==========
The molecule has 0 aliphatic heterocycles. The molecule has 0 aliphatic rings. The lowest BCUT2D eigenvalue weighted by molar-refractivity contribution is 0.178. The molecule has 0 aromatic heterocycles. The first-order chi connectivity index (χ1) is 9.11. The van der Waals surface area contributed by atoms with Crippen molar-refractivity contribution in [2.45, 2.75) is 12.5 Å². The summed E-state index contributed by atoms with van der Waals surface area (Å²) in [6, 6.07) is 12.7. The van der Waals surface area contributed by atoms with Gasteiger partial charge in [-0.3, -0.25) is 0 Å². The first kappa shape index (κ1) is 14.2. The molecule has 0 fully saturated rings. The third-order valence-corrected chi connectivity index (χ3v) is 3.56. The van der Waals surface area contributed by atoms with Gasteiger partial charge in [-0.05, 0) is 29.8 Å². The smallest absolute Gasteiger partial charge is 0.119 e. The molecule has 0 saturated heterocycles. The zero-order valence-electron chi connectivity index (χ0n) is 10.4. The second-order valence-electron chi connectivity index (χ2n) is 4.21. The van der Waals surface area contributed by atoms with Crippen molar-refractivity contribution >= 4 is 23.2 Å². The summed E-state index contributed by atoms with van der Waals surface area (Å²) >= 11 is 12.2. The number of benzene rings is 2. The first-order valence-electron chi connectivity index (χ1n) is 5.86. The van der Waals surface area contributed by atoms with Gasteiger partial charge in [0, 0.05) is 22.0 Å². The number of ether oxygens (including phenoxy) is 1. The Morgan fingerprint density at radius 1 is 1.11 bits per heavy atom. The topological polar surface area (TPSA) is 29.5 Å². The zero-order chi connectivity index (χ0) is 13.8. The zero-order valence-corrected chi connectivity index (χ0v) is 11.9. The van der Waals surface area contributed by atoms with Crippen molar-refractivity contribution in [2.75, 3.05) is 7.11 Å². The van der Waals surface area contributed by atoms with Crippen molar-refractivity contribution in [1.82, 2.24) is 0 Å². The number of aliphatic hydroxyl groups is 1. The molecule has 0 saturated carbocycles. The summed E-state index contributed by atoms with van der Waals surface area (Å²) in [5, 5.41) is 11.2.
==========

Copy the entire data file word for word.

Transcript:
The molecule has 0 aliphatic heterocycles. The molecule has 0 aliphatic rings. The lowest BCUT2D eigenvalue weighted by molar-refractivity contribution is 0.178. The molecule has 0 aromatic heterocycles. The first-order chi connectivity index (χ1) is 9.11. The van der Waals surface area contributed by atoms with Crippen molar-refractivity contribution in [2.45, 2.75) is 12.5 Å². The summed E-state index contributed by atoms with van der Waals surface area (Å²) in [6, 6.07) is 12.7. The van der Waals surface area contributed by atoms with Gasteiger partial charge in [-0.3, -0.25) is 0 Å². The first kappa shape index (κ1) is 14.2. The molecule has 0 fully saturated rings. The third-order valence-corrected chi connectivity index (χ3v) is 3.56. The van der Waals surface area contributed by atoms with Gasteiger partial charge in [-0.05, 0) is 29.8 Å². The smallest absolute Gasteiger partial charge is 0.119 e. The molecule has 0 saturated heterocycles. The zero-order valence-electron chi connectivity index (χ0n) is 10.4. The second-order valence-electron chi connectivity index (χ2n) is 4.21. The van der Waals surface area contributed by atoms with Crippen molar-refractivity contribution >= 4 is 23.2 Å². The summed E-state index contributed by atoms with van der Waals surface area (Å²) >= 11 is 12.2. The number of benzene rings is 2. The first-order valence-electron chi connectivity index (χ1n) is 5.86. The van der Waals surface area contributed by atoms with Gasteiger partial charge in [0, 0.05) is 22.0 Å². The number of ether oxygens (including phenoxy) is 1. The Morgan fingerprint density at radius 1 is 1.11 bits per heavy atom. The topological polar surface area (TPSA) is 29.5 Å². The zero-order chi connectivity index (χ0) is 13.8. The zero-order valence-corrected chi connectivity index (χ0v) is 11.9. The van der Waals surface area contributed by atoms with Crippen molar-refractivity contribution in [2.75, 3.05) is 7.11 Å². The van der Waals surface area contributed by atoms with Crippen molar-refractivity contribution in [1.82, 2.24) is 0 Å². The number of aliphatic hydroxyl groups is 1. The molecule has 0 saturated carbocycles. The summed E-state index contributed by atoms with van der Waals surface area (Å²) in [5, 5.41) is 11.2.